Updated December 4, 2023

How to Switch Banks

Read more about Closing a Bank Account

Switching banks isn't complicated. But, there are several things you have to do first. Read to find out.

Does your current bank no longer spark joy?

Whether it's an unpleasant experience or a tempting offer from another bank, perhaps it's time for a change.

Learn the simple steps to switching banks and how to make sure you don't regret it.

How quickly can you switch banks?
Opening a new bank account usually only takes a day. However, the process of transferring recurring deposits and transactions to your new account can take at least a month.

Why People Decide to Switch Banks
Below is a table showing different reasons for switching banks.

35%Wants a change[1]
31%Current bank's charges are too high[2]
15%Events indirectly related to their finances[1]
15%Prioritizes good rates[1]
13%Wants better online access[1]
11%Attractive signup bonus[1]
9%Wants better customer support[1]

How to Switch to a New Bank?

Switching banks can be a straightforward process if you plan it carefully and strategically. Below are 6 steps to take if you decide to move your deposit account to another bank.

What do you find most daunting about the process of switching banks?

Pick A New Bank

Look for a bank that offers services, fees, and features aligning with your financial needs and goals. You should also compare interest rates, account options, online banking capabilities, and branch locations (if planning to move to a brick-and-mortar bank).

Many banks have a switch kit, which is a set of tools and resources to help you smoothly transition from one bank to another. Check if your prospective bank has one since it may provide a more seamless and tailored process.

List Recurring/Automatic Transactions

Identify recurring transactions linked to your account such as:

  • Automatic bills payment
  • Automatic direct deposits
  • Recurring transfers and payments

You can check your statements in the last 12 months to ensure that you won't miss any during your transition to a new bank.

Additionally, if your current account has rewards, use them up so you don't forfeit them when you eventually close your account.

Open Your New Account

Most banks will allow you to open an account in person or online. To ensure a smooth process, come prepared with necessary requirements and information.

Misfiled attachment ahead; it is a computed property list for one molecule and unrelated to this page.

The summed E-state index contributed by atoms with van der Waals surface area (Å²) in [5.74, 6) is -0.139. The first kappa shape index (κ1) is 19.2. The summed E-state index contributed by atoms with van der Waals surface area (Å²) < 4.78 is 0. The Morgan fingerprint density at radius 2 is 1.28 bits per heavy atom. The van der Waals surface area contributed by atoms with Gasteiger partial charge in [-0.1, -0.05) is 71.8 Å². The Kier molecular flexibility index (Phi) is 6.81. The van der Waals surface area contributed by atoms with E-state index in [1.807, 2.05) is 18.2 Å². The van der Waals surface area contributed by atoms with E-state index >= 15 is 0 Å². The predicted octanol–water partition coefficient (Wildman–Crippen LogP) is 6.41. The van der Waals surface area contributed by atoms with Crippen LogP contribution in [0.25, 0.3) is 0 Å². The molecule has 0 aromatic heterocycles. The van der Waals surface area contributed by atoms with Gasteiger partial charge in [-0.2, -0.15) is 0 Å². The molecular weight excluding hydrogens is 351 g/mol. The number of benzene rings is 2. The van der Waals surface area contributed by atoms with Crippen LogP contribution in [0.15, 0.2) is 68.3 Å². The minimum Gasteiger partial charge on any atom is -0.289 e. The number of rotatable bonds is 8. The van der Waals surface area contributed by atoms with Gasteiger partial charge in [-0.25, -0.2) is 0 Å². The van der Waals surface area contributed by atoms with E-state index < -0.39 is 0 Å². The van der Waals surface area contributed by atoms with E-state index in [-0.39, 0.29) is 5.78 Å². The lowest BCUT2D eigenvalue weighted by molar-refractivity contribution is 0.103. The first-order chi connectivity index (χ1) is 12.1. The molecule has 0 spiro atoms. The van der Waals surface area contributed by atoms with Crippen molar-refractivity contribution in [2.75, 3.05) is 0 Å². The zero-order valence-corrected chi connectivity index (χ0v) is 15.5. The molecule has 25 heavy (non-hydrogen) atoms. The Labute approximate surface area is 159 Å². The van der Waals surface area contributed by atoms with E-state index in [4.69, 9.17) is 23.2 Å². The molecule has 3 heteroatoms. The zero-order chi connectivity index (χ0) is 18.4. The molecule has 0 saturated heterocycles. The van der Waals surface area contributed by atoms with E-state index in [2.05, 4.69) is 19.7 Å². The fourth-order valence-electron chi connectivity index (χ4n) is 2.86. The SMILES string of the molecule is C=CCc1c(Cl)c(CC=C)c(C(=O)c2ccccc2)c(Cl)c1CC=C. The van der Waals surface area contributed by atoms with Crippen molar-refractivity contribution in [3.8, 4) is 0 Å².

They usually ask for the following:

  • Personal Information (e.g., name, date of birth)
  • Contact Information (e.g., email, phone number, residential address)
  • Social Security Number (SSN) or Employer Identification Number (EIN)
  • Government ID (e.g., driver's license or state ID card)

You can also set up online and mobile banking right away. Do test transactions to see if everything works and activate alerts according to your preference.

How hard is it to switch banks?
Switching banks is typically not so complicated, especially since some banks allow you to do everything online. However, it can require some legwork on your part if you have a lot of transactions that rely on your account.

Redirect Your Direct Deposits and Automatic Transactions

Inform your employer, billers, and payors to update your banking information with your new account details for future transactions.

Sort out any postdated checks you have issued as well by providing alternative payments to those involved. Doing these will help avoid penalties arising from delays in receiving or making payments.

Transfer Remaining Funds From Your Previous Account

You can empty out your old account by doing any of the following:

  • Withdraw cash at a branch or ATM
  • Transfer electronically to your new account
  • Request a check from your bank

Just make sure to only transfer remaining funds after all automatic transactions have been switched to your new account which could take a few months.

Can I switch banks if I have a loan?
You can switch banks even if you have an existing loan with the bank (unless your loan agreement prohibits you from doing so). That said, some loans may have been granted under the condition of keeping your deposit account with the same bank.

Close Your Old Account

Make sure to close your account immediately after you've transferred all the remaining money in it. Otherwise, your bank might charge you a monthly fee if your balance falls below the minimum requirement.

If your old account does not have a minimum balance, keep it open until you are sure that your direct deposits and recurring transactions are no longer coming through.

Additionally, check with the bank for any closing or early account closure fees, and settle them accordingly. Safely dispose of your bank card and remaining paper checks to prevent fraudulent transactions.

Ask your old bank for a confirmation letter to verify the closure of your account. In your closure request, specify that all future transactions should be canceled to avoid potential monthly fees and identity theft risks associated with a dormant account.

When Should You Switch Banks?

Generally, you may move from one bank to another when your current bank is unable to meet your financial needs and goals.